I’m sure most readers would agree that when it comes to teaching (and, in fact, life in general), it pays to know what you are doing!

Knowing what you are doing might involve, as Norbert Schmitt proposes, using the insights gained from research to inform what you do in the classroom. His main feature article heralds the beginning of a new series on vocabulary research and how it can be applied to everyday teaching.

Simon Cox demonstrates that, for academic managers, a structured analysis of any problem that arises can help with deciding what the best or most practical solution might be. He offers a framework to help those new to academic management to make sense of difficult situations.

Gabrielle Lambrick’s framework is designed to help her students analyse the structure and content of model texts, so that they have a better idea of what makes a good piece of writing, and are better able to produce their own well-constructed texts.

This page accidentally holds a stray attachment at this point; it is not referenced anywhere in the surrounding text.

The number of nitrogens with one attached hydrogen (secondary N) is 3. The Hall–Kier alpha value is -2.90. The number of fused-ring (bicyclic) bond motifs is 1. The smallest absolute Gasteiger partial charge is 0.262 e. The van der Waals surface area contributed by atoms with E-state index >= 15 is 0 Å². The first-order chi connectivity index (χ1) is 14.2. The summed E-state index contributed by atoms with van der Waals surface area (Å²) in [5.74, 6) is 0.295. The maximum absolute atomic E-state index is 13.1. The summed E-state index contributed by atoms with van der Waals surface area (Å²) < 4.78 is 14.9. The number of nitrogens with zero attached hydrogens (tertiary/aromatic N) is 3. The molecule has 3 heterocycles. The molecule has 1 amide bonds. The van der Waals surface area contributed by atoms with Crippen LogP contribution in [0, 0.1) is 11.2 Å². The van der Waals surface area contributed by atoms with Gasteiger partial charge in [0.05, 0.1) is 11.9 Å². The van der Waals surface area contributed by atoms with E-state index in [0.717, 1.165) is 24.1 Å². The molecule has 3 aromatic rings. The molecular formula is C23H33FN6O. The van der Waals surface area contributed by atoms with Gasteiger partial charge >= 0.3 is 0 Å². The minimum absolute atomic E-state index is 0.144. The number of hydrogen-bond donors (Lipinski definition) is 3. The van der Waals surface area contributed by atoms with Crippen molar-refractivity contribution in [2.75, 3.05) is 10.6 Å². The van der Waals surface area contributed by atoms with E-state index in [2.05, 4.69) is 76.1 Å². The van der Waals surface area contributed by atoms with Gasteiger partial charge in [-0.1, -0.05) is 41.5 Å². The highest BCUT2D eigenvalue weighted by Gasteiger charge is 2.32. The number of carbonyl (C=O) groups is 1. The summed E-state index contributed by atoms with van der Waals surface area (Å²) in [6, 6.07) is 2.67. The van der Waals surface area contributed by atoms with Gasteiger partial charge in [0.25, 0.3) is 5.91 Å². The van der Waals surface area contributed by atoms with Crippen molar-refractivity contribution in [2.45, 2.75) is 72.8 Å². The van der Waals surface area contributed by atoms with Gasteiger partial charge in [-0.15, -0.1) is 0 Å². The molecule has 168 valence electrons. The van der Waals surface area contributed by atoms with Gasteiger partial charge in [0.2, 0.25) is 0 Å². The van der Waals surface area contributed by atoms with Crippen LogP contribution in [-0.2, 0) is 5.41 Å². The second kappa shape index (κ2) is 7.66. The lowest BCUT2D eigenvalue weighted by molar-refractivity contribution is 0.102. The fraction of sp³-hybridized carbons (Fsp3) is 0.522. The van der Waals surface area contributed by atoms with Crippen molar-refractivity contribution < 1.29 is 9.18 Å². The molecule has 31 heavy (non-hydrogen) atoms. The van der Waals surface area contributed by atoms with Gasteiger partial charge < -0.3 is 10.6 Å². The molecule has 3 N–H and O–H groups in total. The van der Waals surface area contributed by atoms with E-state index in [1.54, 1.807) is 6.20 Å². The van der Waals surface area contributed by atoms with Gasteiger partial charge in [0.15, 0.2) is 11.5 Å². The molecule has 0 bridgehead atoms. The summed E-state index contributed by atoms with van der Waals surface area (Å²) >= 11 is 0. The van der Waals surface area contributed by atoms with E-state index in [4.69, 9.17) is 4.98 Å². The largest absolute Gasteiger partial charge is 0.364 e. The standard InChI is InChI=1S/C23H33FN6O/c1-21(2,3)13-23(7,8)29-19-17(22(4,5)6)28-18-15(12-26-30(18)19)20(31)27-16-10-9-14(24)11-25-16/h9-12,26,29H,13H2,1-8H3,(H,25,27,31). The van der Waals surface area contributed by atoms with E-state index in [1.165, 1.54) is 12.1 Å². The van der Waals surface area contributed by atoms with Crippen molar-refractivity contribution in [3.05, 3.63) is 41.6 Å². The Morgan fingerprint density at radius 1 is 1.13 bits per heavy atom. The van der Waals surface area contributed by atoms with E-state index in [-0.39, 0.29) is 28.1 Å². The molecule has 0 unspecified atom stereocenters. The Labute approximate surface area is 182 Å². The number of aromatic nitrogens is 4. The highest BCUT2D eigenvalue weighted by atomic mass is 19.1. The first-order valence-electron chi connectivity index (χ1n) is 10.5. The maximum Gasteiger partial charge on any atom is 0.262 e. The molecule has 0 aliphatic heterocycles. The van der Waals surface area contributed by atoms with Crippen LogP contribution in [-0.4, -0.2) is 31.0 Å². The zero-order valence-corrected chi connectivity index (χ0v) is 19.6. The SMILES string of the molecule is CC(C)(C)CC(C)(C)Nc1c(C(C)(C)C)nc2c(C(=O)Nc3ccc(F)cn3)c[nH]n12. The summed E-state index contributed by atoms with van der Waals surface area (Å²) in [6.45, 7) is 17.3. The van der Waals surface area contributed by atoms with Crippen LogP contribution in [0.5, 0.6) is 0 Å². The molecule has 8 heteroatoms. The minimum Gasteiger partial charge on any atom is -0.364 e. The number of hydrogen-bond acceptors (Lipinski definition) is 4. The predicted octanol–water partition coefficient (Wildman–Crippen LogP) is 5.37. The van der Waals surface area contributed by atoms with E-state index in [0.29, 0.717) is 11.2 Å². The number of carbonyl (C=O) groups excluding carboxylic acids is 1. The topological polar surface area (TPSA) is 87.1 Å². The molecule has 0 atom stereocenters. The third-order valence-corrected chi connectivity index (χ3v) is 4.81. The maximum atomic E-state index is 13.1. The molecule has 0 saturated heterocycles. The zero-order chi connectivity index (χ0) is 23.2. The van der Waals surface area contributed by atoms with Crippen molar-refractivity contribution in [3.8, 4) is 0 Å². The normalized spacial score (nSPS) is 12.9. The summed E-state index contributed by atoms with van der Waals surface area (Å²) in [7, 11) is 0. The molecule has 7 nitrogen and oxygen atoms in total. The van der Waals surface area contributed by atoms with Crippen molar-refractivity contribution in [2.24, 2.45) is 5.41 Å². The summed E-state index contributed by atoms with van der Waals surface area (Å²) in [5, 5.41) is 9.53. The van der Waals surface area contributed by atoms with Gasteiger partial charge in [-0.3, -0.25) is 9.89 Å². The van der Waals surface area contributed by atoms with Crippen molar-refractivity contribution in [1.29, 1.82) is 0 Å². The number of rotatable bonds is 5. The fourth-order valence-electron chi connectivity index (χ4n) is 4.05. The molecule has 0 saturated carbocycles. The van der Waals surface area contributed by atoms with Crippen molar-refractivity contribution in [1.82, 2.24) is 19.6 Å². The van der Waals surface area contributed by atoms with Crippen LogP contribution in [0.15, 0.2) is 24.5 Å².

Analysis is also key to Ben Dobbs’s article on stakeholders. Identifying who the stakeholders are in any business, and determining where they are on a ‘power and interest’ scale (and, therefore, how much attention needs to be paid to them), is a vital skill for business people – and a good foundation for discussion and practice of a range of business functions.

Kat Robb continues her series on using recordings of her students to encourage them to reflect on their speaking performance. In this issue, she looks at the benefits of getting students to identify the features of good communication and then analyse their own recordings to see how they match up.

Rod Bolitho’s analysis is of the reasons why teachers might reject the idea of creativity in teaching. By confronting the beliefs and attitudes that hold people back from trying something new, he hopes to convince teachers that learning can be made a richer and more rewarding experience for teacher and student alike.